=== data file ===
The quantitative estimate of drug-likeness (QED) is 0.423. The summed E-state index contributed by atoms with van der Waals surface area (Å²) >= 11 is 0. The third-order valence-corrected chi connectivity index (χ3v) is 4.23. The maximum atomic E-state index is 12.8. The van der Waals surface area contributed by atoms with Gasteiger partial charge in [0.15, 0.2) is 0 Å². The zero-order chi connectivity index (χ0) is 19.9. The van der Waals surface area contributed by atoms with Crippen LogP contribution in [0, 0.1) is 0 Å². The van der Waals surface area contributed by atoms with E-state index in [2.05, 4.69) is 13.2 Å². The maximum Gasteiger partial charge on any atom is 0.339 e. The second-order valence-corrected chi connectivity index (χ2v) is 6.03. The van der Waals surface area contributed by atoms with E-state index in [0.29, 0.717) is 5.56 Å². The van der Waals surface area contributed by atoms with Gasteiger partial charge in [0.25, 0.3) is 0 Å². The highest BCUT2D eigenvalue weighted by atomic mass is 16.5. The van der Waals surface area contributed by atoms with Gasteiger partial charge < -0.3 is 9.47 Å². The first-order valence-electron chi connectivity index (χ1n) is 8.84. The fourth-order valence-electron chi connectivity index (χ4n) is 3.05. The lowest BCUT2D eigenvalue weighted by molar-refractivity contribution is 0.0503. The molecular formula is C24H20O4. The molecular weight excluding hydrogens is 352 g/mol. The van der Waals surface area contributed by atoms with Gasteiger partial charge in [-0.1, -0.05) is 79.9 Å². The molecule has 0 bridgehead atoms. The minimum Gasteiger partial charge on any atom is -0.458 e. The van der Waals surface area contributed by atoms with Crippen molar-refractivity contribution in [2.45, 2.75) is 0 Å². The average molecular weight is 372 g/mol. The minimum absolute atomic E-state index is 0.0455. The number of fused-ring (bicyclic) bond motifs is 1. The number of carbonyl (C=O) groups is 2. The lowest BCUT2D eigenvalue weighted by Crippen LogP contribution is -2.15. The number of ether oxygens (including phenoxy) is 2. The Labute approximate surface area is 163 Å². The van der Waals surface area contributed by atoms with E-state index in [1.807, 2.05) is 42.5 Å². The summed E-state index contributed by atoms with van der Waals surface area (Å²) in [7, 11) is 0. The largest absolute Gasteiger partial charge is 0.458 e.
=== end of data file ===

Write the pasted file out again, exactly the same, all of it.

The quantitative estimate of drug-likeness (QED) is 0.423. The summed E-state index contributed by atoms with van der Waals surface area (Å²) >= 11 is 0. The third-order valence-corrected chi connectivity index (χ3v) is 4.23. The maximum atomic E-state index is 12.8. The van der Waals surface area contributed by atoms with Gasteiger partial charge in [0.15, 0.2) is 0 Å². The zero-order chi connectivity index (χ0) is 19.9. The van der Waals surface area contributed by atoms with Crippen LogP contribution in [0, 0.1) is 0 Å². The van der Waals surface area contributed by atoms with E-state index in [2.05, 4.69) is 13.2 Å². The maximum Gasteiger partial charge on any atom is 0.339 e. The second-order valence-corrected chi connectivity index (χ2v) is 6.03. The van der Waals surface area contributed by atoms with E-state index in [0.29, 0.717) is 5.56 Å². The van der Waals surface area contributed by atoms with Gasteiger partial charge in [0.25, 0.3) is 0 Å². The highest BCUT2D eigenvalue weighted by atomic mass is 16.5. The van der Waals surface area contributed by atoms with Gasteiger partial charge < -0.3 is 9.47 Å². The first-order valence-electron chi connectivity index (χ1n) is 8.84. The fourth-order valence-electron chi connectivity index (χ4n) is 3.05. The lowest BCUT2D eigenvalue weighted by molar-refractivity contribution is 0.0503. The molecular formula is C24H20O4. The molecular weight excluding hydrogens is 352 g/mol. The van der Waals surface area contributed by atoms with Gasteiger partial charge in [-0.1, -0.05) is 79.9 Å². The molecule has 0 bridgehead atoms. The minimum Gasteiger partial charge on any atom is -0.458 e. The van der Waals surface area contributed by atoms with Crippen molar-refractivity contribution in [2.45, 2.75) is 0 Å². The average molecular weight is 372 g/mol. The minimum absolute atomic E-state index is 0.0455. The number of fused-ring (bicyclic) bond motifs is 1. The number of carbonyl (C=O) groups is 2. The lowest BCUT2D eigenvalue weighted by Crippen LogP contribution is -2.15. The number of ether oxygens (including phenoxy) is 2. The Labute approximate surface area is 163 Å². The van der Waals surface area contributed by atoms with E-state index in [1.807, 2.05) is 42.5 Å². The summed E-state index contributed by atoms with van der Waals surface area (Å²) in [7, 11) is 0. The largest absolute Gasteiger partial charge is 0.458 e.